11. Landon says:

    HaldBadger must be right, besides it was not stated that the force could not be redirected, oonly that it couldn’t be stopped. Though it does defeat the purpose of the question, which is to have no answer.

  12. chris santiago says:

    @bill stone i think that was Isaac Asimovs thought ….just sayin,,,

  13. Stuey says:

    Lets just say that there is an unstoppable force, which hits an unmovable object. And both are to big to redirect the other. Would the resulting exchange of energy simply just distroy the universe

  14. brian tran "the asian" says:

    The answer is…………..They surrender.

  15. The Cool Dude says:

    The barber is actually a woman, or instead has no hair to be shaved.

  16. l2fen says:

    their characteristics are materialized,in other words they take a physical form (note:they are only one thing in our universe that can’t be stopped by any kind and they are only one thing that can’t be moved by any kind)

    *if someone didn’t understand I can explain in details fell free to wright me on [email protected] or skype:niki.niki165 (please people whit no academy degree do not contact me)

  17. Jim says:

    Considering that in the world of physics it’s quite often that things are capable of doing or being two mutually exclusive things (particle/wave duality, superpositions, and so forth), then the answer to “If God can do anything, can He make a stone so heavy that He can’t lift it” is “yes and no”. Both are true. he can simultaneously be able to lift it AND be unable to lift it. When trying to understand God, you have to remember that God is farther above us than we are above microbes. Do you think a microbe understands much of anything that you can? So it should not be a surprise that what we call logic often fails when trying to understand God.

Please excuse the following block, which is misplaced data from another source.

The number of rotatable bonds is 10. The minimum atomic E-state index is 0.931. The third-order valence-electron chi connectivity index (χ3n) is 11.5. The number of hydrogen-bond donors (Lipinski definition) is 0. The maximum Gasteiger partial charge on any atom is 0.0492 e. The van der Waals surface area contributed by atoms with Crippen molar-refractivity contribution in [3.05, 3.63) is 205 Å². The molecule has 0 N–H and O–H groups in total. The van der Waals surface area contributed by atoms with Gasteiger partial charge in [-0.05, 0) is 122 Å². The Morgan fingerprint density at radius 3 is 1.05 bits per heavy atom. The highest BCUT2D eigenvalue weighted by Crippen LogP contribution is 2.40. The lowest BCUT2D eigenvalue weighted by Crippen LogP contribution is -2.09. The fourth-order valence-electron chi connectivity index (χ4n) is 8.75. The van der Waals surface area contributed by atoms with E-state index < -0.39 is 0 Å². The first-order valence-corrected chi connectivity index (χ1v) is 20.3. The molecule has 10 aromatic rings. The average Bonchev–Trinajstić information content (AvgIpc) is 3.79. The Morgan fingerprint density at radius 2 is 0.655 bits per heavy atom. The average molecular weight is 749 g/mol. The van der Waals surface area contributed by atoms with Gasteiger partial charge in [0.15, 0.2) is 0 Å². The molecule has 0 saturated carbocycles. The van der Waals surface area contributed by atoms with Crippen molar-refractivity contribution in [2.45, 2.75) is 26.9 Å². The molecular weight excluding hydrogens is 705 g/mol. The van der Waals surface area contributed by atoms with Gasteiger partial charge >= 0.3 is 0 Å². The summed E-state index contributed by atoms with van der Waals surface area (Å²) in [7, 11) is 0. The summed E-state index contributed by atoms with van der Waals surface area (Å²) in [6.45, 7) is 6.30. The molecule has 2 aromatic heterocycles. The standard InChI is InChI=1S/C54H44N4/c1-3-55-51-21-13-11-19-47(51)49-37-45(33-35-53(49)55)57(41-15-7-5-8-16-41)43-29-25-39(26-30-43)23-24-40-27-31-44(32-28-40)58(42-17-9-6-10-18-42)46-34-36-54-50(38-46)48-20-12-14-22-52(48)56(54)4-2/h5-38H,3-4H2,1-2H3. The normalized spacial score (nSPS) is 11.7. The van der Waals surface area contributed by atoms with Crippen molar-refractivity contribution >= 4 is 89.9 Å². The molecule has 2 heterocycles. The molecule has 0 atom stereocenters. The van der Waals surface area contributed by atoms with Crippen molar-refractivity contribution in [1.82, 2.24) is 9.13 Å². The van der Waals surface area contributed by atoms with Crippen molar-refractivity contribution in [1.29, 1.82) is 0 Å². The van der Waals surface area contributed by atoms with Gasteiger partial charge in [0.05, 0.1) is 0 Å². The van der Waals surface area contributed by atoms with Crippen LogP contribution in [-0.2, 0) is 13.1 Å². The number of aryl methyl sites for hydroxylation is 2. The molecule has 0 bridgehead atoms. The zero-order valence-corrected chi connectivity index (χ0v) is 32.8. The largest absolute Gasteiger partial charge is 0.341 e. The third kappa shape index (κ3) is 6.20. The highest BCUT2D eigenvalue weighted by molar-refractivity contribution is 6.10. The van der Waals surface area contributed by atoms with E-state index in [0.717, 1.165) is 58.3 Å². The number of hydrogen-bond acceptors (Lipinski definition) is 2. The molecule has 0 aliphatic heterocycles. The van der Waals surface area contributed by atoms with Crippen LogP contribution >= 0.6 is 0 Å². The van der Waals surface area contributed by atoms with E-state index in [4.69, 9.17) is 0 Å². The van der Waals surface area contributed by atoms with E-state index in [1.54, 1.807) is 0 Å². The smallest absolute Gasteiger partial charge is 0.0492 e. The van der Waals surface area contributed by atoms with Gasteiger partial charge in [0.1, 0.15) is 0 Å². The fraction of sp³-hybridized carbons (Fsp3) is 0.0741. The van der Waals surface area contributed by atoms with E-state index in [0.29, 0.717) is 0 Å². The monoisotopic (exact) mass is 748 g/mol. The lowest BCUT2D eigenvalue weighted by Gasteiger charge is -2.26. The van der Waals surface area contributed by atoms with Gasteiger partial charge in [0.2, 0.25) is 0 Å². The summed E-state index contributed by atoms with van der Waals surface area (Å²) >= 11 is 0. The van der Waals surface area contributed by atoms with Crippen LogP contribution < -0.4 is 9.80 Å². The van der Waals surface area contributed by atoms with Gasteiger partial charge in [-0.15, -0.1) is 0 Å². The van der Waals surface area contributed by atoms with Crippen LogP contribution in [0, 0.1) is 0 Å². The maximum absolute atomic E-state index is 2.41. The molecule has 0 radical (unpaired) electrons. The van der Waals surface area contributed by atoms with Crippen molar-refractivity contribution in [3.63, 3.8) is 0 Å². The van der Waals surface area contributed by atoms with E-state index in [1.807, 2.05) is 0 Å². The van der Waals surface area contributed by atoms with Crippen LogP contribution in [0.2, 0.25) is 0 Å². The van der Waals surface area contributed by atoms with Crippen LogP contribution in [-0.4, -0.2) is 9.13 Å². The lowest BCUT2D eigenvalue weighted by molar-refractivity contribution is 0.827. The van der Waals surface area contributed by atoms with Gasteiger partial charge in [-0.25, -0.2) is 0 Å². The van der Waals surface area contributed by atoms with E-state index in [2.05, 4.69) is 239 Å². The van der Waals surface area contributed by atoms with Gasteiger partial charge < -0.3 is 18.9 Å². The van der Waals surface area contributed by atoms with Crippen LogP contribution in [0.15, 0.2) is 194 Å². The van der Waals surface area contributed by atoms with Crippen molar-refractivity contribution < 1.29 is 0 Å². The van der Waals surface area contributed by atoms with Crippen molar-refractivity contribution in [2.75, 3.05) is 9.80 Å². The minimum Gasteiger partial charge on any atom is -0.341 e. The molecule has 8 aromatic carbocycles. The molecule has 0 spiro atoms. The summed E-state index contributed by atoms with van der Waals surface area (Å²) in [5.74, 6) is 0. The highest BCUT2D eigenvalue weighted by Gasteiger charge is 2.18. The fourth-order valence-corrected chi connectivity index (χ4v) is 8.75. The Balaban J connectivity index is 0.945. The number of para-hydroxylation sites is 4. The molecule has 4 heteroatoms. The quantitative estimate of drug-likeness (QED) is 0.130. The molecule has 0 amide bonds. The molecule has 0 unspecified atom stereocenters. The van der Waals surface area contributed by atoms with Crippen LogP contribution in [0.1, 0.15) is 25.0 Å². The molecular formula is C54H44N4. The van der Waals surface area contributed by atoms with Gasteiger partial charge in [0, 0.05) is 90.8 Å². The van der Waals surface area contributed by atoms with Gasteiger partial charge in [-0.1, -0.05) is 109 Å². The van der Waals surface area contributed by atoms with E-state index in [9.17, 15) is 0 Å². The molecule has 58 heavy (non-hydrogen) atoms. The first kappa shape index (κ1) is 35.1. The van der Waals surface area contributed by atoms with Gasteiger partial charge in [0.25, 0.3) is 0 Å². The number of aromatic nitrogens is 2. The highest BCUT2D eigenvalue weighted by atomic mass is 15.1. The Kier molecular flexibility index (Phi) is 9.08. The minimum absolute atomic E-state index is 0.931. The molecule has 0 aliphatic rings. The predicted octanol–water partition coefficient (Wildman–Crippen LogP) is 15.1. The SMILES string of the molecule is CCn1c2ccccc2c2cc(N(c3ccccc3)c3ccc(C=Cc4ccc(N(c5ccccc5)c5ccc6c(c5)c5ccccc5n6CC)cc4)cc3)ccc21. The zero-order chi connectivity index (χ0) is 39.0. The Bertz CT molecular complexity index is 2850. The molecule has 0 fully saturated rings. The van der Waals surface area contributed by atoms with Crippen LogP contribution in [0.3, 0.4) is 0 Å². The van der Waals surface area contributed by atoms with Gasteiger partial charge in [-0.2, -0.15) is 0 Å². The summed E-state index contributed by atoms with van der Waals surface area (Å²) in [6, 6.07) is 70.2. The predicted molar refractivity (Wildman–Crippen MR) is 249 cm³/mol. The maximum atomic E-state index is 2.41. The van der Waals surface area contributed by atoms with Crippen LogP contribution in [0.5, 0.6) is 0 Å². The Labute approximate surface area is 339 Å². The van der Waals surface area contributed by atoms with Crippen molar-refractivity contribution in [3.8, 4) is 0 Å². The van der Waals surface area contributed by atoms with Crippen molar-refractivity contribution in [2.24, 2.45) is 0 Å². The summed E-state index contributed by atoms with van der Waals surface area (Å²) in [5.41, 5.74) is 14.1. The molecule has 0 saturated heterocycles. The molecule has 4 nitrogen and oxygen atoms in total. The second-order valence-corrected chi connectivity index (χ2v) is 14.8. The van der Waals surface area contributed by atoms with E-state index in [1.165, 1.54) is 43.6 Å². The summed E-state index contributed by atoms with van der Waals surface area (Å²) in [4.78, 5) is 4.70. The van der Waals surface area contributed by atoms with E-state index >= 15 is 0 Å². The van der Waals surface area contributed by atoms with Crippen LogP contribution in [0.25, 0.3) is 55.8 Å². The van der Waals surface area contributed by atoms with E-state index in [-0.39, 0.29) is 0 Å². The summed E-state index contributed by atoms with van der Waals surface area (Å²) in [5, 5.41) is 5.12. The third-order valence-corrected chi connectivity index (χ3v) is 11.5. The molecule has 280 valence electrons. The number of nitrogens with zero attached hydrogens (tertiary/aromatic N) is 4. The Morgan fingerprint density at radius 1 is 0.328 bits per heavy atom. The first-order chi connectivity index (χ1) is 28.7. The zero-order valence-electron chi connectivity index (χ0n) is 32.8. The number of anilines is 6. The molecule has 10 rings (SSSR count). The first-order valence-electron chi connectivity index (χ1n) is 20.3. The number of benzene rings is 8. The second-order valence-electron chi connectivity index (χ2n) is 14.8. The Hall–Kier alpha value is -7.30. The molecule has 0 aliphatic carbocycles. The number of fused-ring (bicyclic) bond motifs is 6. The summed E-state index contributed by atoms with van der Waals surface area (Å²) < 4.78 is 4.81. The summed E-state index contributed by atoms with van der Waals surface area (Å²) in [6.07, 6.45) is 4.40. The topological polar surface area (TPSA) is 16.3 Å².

18. Carl Brohus says:

    I actually maybe have an answer for it… The unmovable object meets the unstoppable one and it reverses it direction. Just my theory. Might be or might not be true…